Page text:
The physical therapist integrates the five elements of patient/client management:
Examination of the patient
Evaluation of the data and identification of problems
Determination of the diagnosis
Determination of the prognosis and plan of care (POC)
Implementation of the POC (intervention).1
The examination (Figure 3-1) consists of three components of equal importance:
- The history
- The systems review
- The tests and measures
Components of the examination and their interrelationships.
The history, systems review, and tests and measures are closely related, in that they often occur concurrently. One further element, observation, occurs throughout.
The history (Table 3-1) usually precedes the systems review and the tests and measures components of the examination, but it may also occur concurrently.
Table 3-1 Data Generated from the Patient History |Favorite Table|Download (.pdf)
Table 3-1 Data Generated from the Patient History
|Growth and development|
|History of current condition|
|Functional status and activity level|
|Other test and measures|
|Past history of current condition|
|Past medical/surgical history|
|Social habits (past and present)|
It is estimated that 80% of the necessary information to explain the presenting patient problem can be provided by a thorough history.
Neutral questions should be used whenever possible. These questions are structured in such a way so as not to lead the patient into giving a particular response.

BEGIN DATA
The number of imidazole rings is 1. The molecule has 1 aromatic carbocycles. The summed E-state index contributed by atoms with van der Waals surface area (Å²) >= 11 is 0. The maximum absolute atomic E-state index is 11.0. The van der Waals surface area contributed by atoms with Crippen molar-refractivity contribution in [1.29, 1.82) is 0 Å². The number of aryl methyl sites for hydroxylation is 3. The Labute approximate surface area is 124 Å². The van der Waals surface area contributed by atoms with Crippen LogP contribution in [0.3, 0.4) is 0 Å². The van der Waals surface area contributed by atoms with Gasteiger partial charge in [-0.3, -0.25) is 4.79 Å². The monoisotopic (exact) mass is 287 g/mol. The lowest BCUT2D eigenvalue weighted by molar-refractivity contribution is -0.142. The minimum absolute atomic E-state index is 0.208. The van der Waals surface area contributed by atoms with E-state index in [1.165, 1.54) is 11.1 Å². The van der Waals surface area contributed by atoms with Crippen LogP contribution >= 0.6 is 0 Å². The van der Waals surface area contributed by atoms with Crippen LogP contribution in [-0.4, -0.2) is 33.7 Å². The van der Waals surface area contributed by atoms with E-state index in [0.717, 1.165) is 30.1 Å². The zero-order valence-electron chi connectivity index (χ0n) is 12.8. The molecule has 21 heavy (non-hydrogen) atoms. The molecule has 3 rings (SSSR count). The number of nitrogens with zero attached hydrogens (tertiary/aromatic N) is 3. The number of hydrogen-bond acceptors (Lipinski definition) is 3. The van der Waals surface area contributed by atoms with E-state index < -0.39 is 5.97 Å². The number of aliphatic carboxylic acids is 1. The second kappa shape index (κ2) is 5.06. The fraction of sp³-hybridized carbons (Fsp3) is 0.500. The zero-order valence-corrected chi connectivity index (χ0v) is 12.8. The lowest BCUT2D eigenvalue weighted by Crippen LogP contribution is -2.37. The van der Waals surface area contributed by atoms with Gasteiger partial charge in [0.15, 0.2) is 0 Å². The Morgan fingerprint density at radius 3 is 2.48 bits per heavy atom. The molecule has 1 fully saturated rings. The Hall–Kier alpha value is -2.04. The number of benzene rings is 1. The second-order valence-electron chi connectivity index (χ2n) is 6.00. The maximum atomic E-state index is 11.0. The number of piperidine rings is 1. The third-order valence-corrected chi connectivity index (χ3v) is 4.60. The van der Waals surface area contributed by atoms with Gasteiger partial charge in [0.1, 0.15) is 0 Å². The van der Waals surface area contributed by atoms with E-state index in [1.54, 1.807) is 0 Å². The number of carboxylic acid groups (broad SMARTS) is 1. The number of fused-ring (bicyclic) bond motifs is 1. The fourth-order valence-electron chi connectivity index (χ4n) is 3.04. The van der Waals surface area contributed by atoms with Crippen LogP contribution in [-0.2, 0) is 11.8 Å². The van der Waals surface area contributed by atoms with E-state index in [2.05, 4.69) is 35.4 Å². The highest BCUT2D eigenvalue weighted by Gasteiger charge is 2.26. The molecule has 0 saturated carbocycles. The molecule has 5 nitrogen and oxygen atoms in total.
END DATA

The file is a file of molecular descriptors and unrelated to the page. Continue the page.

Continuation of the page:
- Open-ended questions, such as “tell me why you are here” encourage the patient to provide narrative information and decrease the opportunity for biasing on the part of the clinician.2
- Close-ended questions are more specific and are asked as the examination proceeds. The specific questions help to focus the examination and deter irrelevant information. Examples include the following:
- Is the pain becoming worse, better, or is it relatively stable?
- Does the pain wake you up at night or prevent sleep?
- Have you experienced any loss of bowel or bladder function?
A sudden onset of pain, associated with trauma, could indicate the presence of an acute injury such as a tear or fracture, whereas immediate pain and “locking” is most likely to result from an intra-articular block (Table 3-2).
Table 3-2 Pain Descriptions and Potentially Related Structures |Favorite Table|Download (.pdf)
Table 3-2 Pain Descriptions and Potentially Related Structures
|Type of Pain||Potential Source|
|Cramping, dull, sore, aching||Muscle|
|Dull, aching||Ligament, joint capsule|
|Sharp, shooting, pinching, gnawing||Nerve root|
|Sharp, burning, shooting||Nerve|
|Burning, pressure like, sting, smarting||Sympathetic nerve|